Rotator Cuff Repair
The rotator cuff is a structure composed of tendons that work along with
associated muscles to hold the ball at the top of the humerus in the glenoid
socket and provide mobility and strength to the shoulder joint. Two fluid
filled sac-like structures called bursae permit smooth gliding and decrease
friction between bones, muscles, and tendons. They cushion and protect
the rotator cuff. Defects in the rotator cuff can come from an acute injury
(cuff tear) and or from degeneration (cuff wear).
The degree to which a tendon is reparable depends on the following:
- Size Location
- Quantity of Tendon Tissue & Bone
Understanding Rotator Cuff Tears
Rotator cuff tendons often become inflamed from overuse, aging, or a fall
on an outstretched hand or another traumatic cause. People who are especially
at risk for overuse are those who engage in repetitive overhead motions.
Symptoms of a rotator cuff tear may develop immediately following trauma,
such as a lifting injury or a fall on the affected arm, or they may develop
Some of the signs of a rotator cuff tear include the following:
- Atrophy or thinning of the muscles about the shoulder
- Pain when lifting the arm
- Pain when lowering the arm from a fully raised position
- Weakness when lifting or rotating the arm
- Crunching sensation when moving the shoulder in certain positions
Treatment for Rotator Cuff Related Pain
Treatment options for rotator cuff related pain include:
- Physical therapy
- Anti-inflammatory medications (i.e. ibuprofen and naproxen)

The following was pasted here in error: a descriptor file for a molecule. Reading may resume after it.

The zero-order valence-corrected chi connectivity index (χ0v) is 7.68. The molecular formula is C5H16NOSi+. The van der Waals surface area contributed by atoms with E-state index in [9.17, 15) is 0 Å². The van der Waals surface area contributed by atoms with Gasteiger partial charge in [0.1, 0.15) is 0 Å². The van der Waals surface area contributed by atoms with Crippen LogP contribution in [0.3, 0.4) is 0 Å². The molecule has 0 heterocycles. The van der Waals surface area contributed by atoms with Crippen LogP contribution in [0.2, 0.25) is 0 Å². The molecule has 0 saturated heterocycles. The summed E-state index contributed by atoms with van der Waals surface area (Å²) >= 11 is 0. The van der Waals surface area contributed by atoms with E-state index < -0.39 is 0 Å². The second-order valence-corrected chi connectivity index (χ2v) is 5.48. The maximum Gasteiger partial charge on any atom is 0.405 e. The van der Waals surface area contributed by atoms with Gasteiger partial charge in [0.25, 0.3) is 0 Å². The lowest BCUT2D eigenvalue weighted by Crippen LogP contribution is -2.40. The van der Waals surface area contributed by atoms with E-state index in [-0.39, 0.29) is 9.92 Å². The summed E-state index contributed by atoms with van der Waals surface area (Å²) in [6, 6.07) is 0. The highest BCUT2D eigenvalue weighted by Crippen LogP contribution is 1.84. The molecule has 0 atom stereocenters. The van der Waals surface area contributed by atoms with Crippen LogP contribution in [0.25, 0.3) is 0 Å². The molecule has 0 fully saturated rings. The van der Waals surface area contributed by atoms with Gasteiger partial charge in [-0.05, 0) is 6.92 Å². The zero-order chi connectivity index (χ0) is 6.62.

Your doctor may recommend surgery if nonsurgical treatment has not relieved
the symptoms, if the tear has just occurred and is very painful, or if
maximum strength in the arm is needed for overhead work or sports. The
primary reason to treat rotator cuff injuries is for pain control, as
the resolution of pain is the most predictable benefit. Strength and gains
in range of motion are less predictable. The type of surgery performed
depends on the size, shape, and location of the tear. A partial tear may
require only a trimming or smoothing procedure, called a debridement.
A complete tear within the tendon's thickest part is repaired by suturing
the two sides of the tendon together. If the tendon is torn away from
where it inserts into the bone of the arm, it is repaired directly to bone.
Understanding the Rotator Cuff Repair Surgery Procedure
At HOI, your rotator cuff repair surgery will most likely be done on an
outpatient basis. Your orthopedic surgeon will be a highly skilled specialist
trained in the various shoulder surgeries and in advanced technologies
such as the use of orthobiologic tissue implants that promote growth of
new tissue in the body. Your surgeon will decide upon the surgical approach
appropriate for you. The most often used approaches are arthroscopic repair,
mini-open repair and open surgical repair. Orthobioligic implants has
limited use in the shoulder currently, but are employed when necessary.
Arthroscopic rotator cuff repair has gained popularity over the past 5-10
years. This is where a small fiberoptic scope and small, pencil-sized
instruments are used to give your surgeon a video image of the inside
of the joint. The primary benefit of doing the procedure arthroscopically
is there is less pain post operatively, however there is still pain. This
technique is truly “minimally invasive.”
Mini-open repair is a newer technique in which very small instruments allow
your surgeon to perform a complete rotator cuff repair through a small
incision. Open surgical repair uses the traditional open surgical incision,
and is sometimes employed with orthobiologic tissue implants.
After surgery, your arm will be placed in a sling, and motion limited to
allow the repair to heal. Your orthopedic dedicated physical therapist
will ask you to adhere to an exercise program specifically for you, which
will help you regain motion and strength in the shoulder. This program
will begin with passive motion and will advance to active and resistive
exercises. Complete recovery may take several months. A strong commitment
to rehabilitation is important to achieve a good outcome.
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